On December 10, 2016, the Forfeited Corporate Property Act, 2015 (the “FCPA”) came into force in Ontario. This statute addresses what happens to property that is not distributed by an Ontario corporation prior to its dissolution. It also amends the Business Corporations Act (Ontario) (the “OBCA”) and the Corporations Act (Ontario) (the “OCA”) to include a requirement for corporations to maintain a register of ownership interests in land in Ontario. Corresponding amendments were also made to the Not-for-Profit Corporations Act (Ontario) (the “ONCA”), which has not yet come into force.… Continue Reading
In the immediate aftermath of the recent shooting in San Bernardino, much of the focus, apart from concern for the victims and their families, was on understanding whether the violence was in fact an act of terrorism.… Continue Reading
In a judgment dated June 30, 2015 in the case of Singh v. Kohli (2015 QCCA 1135), the Quebec Court of Appeal issued very interesting and up-to-date statements about the inherent risks of entertaining business discussions and then terminating same.… Continue Reading
Lawyers representing strata lot purchasers in British Columbia have, to date, made considerable hay by emphasizing that the Real Estate Development Marketing Act (British Columbia) is “consumer protection” legislation to be interpreted in favour of purchasers. The bias in favour of the consumer has arguably lost some of its lustre in the past year or so (see, for example, the decision in Woo v. Onni, discussed here), but there is still concern that, when in doubt, the courts will invoke the consumer protection nature of the legislation to justify a decision in favour of the proverbial “little guy”, … Continue Reading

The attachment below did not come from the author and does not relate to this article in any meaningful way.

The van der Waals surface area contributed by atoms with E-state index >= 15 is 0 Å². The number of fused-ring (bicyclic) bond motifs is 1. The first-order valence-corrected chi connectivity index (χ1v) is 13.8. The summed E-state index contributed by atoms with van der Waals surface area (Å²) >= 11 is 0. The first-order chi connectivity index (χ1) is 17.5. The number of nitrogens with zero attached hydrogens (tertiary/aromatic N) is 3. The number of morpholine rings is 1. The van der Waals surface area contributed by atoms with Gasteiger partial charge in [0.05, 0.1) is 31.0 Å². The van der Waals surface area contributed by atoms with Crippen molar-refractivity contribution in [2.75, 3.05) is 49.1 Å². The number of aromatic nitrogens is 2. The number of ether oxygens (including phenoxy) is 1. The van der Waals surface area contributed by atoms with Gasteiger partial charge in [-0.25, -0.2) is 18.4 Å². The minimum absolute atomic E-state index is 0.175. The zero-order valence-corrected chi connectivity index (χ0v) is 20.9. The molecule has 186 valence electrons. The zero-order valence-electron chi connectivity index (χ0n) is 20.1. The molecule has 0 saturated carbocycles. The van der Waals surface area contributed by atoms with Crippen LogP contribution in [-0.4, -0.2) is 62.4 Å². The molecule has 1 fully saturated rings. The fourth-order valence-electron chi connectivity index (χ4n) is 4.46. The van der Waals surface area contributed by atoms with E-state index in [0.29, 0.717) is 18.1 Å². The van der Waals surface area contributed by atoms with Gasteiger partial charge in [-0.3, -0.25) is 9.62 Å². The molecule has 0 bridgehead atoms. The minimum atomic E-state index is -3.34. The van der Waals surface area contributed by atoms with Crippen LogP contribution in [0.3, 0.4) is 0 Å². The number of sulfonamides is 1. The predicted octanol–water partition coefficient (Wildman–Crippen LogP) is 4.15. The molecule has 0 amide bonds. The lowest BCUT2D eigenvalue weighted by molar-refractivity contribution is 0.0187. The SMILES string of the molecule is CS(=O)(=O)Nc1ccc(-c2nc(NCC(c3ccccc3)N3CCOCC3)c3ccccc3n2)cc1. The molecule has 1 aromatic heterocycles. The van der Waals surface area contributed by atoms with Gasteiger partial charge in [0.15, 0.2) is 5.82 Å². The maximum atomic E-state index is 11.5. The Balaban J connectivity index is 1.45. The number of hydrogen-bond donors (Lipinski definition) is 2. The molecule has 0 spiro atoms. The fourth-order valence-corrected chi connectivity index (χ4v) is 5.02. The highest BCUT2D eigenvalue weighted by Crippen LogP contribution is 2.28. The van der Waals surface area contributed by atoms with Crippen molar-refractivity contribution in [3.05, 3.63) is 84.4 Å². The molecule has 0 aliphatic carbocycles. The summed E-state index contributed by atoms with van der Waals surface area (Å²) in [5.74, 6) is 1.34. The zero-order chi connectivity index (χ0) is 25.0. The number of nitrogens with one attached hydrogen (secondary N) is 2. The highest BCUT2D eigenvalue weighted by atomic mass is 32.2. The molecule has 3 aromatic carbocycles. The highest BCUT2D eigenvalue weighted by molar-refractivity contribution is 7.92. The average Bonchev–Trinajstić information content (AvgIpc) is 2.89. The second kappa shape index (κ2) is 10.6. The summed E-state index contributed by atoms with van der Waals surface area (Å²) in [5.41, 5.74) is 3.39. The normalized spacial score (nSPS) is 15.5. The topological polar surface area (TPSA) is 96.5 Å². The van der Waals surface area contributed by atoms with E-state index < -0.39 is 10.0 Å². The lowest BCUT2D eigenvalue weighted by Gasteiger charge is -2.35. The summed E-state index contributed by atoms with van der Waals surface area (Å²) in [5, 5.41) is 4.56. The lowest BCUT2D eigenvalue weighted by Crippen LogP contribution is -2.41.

A few weeks ago, I blogged about one of the key differences between taking security in Canada as compared to the US, which is a question I’m often asked by lenders when working on cross-border transactions. As a follow up to that post, I’m going to discuss one other reason why lender rights are generally a bit more robust in Canada than in the US: the option of private power of sale that’s available in Ontario.
A private power of sale in Ontario allows a lender to (on not less than 15 days after default and 35 days’ notice) sell … Continue Reading